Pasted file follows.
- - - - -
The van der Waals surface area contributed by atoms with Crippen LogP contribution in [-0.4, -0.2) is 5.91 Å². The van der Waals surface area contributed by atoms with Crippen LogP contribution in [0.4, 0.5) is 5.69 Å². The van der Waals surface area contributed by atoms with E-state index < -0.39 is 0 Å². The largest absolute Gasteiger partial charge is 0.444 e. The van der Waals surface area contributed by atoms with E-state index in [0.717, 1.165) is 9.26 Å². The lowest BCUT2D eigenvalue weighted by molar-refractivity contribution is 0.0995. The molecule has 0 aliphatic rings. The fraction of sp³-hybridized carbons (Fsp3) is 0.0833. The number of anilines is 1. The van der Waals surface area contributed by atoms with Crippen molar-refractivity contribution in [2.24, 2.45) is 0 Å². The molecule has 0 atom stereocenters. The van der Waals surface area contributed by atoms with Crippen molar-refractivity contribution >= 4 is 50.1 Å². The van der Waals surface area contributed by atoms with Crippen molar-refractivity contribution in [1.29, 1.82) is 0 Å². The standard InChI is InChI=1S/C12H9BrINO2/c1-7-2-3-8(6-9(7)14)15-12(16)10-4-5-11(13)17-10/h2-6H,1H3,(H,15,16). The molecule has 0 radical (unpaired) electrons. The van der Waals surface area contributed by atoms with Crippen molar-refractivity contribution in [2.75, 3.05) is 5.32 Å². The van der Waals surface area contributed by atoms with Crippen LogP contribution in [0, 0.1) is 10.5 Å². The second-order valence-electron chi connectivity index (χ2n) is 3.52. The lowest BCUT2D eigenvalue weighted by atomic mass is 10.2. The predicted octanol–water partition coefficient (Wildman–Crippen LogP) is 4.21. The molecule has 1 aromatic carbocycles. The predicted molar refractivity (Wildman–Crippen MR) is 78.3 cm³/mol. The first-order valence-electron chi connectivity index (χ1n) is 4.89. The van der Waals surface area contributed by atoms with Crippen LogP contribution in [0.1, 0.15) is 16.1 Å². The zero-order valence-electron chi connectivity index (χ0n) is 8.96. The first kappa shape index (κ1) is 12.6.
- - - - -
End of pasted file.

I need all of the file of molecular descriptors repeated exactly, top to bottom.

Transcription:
The van der Waals surface area contributed by atoms with Crippen LogP contribution in [-0.4, -0.2) is 5.91 Å². The van der Waals surface area contributed by atoms with Crippen LogP contribution in [0.4, 0.5) is 5.69 Å². The van der Waals surface area contributed by atoms with E-state index < -0.39 is 0 Å². The largest absolute Gasteiger partial charge is 0.444 e. The van der Waals surface area contributed by atoms with E-state index in [0.717, 1.165) is 9.26 Å². The lowest BCUT2D eigenvalue weighted by molar-refractivity contribution is 0.0995. The molecule has 0 aliphatic rings. The fraction of sp³-hybridized carbons (Fsp3) is 0.0833. The number of anilines is 1. The van der Waals surface area contributed by atoms with Crippen molar-refractivity contribution in [2.24, 2.45) is 0 Å². The molecule has 0 atom stereocenters. The van der Waals surface area contributed by atoms with Crippen molar-refractivity contribution >= 4 is 50.1 Å². The van der Waals surface area contributed by atoms with Crippen molar-refractivity contribution in [1.29, 1.82) is 0 Å². The standard InChI is InChI=1S/C12H9BrINO2/c1-7-2-3-8(6-9(7)14)15-12(16)10-4-5-11(13)17-10/h2-6H,1H3,(H,15,16). The molecule has 0 radical (unpaired) electrons. The van der Waals surface area contributed by atoms with Crippen molar-refractivity contribution in [2.75, 3.05) is 5.32 Å². The van der Waals surface area contributed by atoms with Crippen LogP contribution in [0, 0.1) is 10.5 Å². The second-order valence-electron chi connectivity index (χ2n) is 3.52. The lowest BCUT2D eigenvalue weighted by atomic mass is 10.2. The predicted octanol–water partition coefficient (Wildman–Crippen LogP) is 4.21. The molecule has 1 aromatic carbocycles. The predicted molar refractivity (Wildman–Crippen MR) is 78.3 cm³/mol. The first-order valence-electron chi connectivity index (χ1n) is 4.89. The van der Waals surface area contributed by atoms with Crippen LogP contribution in [0.1, 0.15) is 16.1 Å². The zero-order valence-electron chi connectivity index (χ0n) is 8.96. The first kappa shape index (κ1) is 12.6.